Pfizer unveils newest gene therapy site in North Carolina as part of expansion into next-gen drugs

USA – Pfizer has announced the opening of a US$68.5 million gene therapy manufacturing facility in Durham, North Carolina, as part of a multi-yearUS$800 million plan to outfit its next-generation therapeutics business.

The 85,500-square-foot facility will house Pfizer’s BioTherapeutics Pharmaceutical Sciences Group, which is in charge of the manufacturing and analytical release of clinical supplies for Pfizer’s gene therapy and biologics portfolio, according to the drugmaker.

According to Pfizer, the site will create 50 new jobs in the area, with approximately 40 employees expected to relocate from an existing site in nearby Chapel Hill.

Gene therapy represents the next wave of innovation for patients living with rare diseases, for whom there are limited treatment options currently available,” said Paul Mensah, Pfizer’s VP of BioTherapeutics Pharmaceutical Sciences, in a statement.

The Covid-19 pandemic has been extremely profitable for Pfizer, and the behemoth pharmaceutical company is using that leverage to advance its portfolio as a whole. Pfizer’s emerging gene therapy business will now have more breathing room as it expands in the coming years.

This investment is part of a US$800 million investment made by Pfizer over the last six years to establish a strong supply chain for its burgeoning gene therapy business, according to the company.

In total, the new network of facilities will cover 300,000 square feet and have a capacity of 22,000 liters of single-use manufacturing. According to Pfizer, the massive investment gives it a competitive advantage in viral vector production.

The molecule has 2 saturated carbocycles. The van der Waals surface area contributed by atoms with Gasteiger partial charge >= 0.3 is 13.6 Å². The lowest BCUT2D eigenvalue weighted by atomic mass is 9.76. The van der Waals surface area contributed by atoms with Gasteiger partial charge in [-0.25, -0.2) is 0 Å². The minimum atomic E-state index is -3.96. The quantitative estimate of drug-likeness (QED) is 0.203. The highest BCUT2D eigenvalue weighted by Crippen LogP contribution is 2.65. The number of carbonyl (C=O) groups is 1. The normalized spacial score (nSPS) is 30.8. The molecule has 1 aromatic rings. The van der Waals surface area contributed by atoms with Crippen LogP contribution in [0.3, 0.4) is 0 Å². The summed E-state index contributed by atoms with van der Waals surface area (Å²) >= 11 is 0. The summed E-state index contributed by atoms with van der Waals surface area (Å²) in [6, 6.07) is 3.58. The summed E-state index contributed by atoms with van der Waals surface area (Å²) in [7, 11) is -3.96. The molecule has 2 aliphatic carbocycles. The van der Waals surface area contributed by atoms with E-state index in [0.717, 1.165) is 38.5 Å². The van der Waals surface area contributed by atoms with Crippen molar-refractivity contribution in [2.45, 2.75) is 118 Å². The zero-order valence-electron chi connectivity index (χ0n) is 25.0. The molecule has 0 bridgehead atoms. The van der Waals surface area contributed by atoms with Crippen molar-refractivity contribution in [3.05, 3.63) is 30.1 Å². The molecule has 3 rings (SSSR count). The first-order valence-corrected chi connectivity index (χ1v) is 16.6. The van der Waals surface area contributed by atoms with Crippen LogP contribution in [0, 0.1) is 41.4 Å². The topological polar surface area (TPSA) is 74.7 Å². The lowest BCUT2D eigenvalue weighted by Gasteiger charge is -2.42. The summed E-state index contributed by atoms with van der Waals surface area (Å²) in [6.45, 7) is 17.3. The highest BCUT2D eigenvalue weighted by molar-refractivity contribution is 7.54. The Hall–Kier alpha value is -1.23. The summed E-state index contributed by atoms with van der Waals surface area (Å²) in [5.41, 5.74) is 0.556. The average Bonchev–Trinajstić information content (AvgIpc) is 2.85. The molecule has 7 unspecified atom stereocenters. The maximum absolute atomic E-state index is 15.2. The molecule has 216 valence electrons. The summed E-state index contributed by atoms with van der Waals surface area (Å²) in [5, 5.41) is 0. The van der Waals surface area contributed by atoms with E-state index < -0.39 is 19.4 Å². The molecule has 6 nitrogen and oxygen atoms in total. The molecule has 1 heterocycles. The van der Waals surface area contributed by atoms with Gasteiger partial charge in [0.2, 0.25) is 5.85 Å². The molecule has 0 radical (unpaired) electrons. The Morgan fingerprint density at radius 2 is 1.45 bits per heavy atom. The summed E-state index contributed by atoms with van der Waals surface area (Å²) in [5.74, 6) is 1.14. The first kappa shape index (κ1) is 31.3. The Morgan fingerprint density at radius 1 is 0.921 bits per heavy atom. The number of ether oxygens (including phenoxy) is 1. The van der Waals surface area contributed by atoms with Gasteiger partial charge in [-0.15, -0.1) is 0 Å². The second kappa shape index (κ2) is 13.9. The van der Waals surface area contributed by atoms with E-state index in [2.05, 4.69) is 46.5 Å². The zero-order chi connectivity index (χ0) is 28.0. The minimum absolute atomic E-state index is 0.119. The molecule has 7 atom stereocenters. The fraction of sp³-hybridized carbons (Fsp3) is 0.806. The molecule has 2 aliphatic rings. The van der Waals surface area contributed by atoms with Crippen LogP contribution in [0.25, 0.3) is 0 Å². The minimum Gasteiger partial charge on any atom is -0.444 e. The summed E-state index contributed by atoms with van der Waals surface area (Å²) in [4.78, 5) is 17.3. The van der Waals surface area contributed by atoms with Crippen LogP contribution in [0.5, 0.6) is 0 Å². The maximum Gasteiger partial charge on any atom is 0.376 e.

The drugmaker, flush with cash from the sale of its Covid-19 vaccine, has made gene therapy a top priority in recent years, and it will be a focal point of its future R&D strategy centered on next-generation drugs.

Pfizer’s three gene therapy sites in North Carolina each serve a unique purpose. Durham is for clinical manufacturing in phases one and two. It’s a full-service facility that includes drug substance and product manufacturing and filling, as well as analytical and microbiology labs.

Another facility in Sanford, 50 miles to the south, is for late-stage and commercial development, while the Morrisville site, 10 miles south of Durham, is for pre-clinical process development and regulatory toxicology manufacturing.

The company’s use of single-use technology allows for scalable manufacturing expansion over time.

Pfizer’s gene therapy portfolio includes treatments for hemophilia A, hemophilia B, and Duchenne muscular dystrophy that are in the late stages of development (DMD).

Furthermore, the company has 12 preclinical programs that are researching treatments for cardiology, endocrine, hematology, metabolic, and neurology diseases. Each year, the company hopes to begin one to two clinical trials in the field.

While many other large pharmaceutical companies rely on contract manufacturing, Pfizer, along with Novartis and Roche, is one of the few that is developing its own gene therapy manufacturing network.

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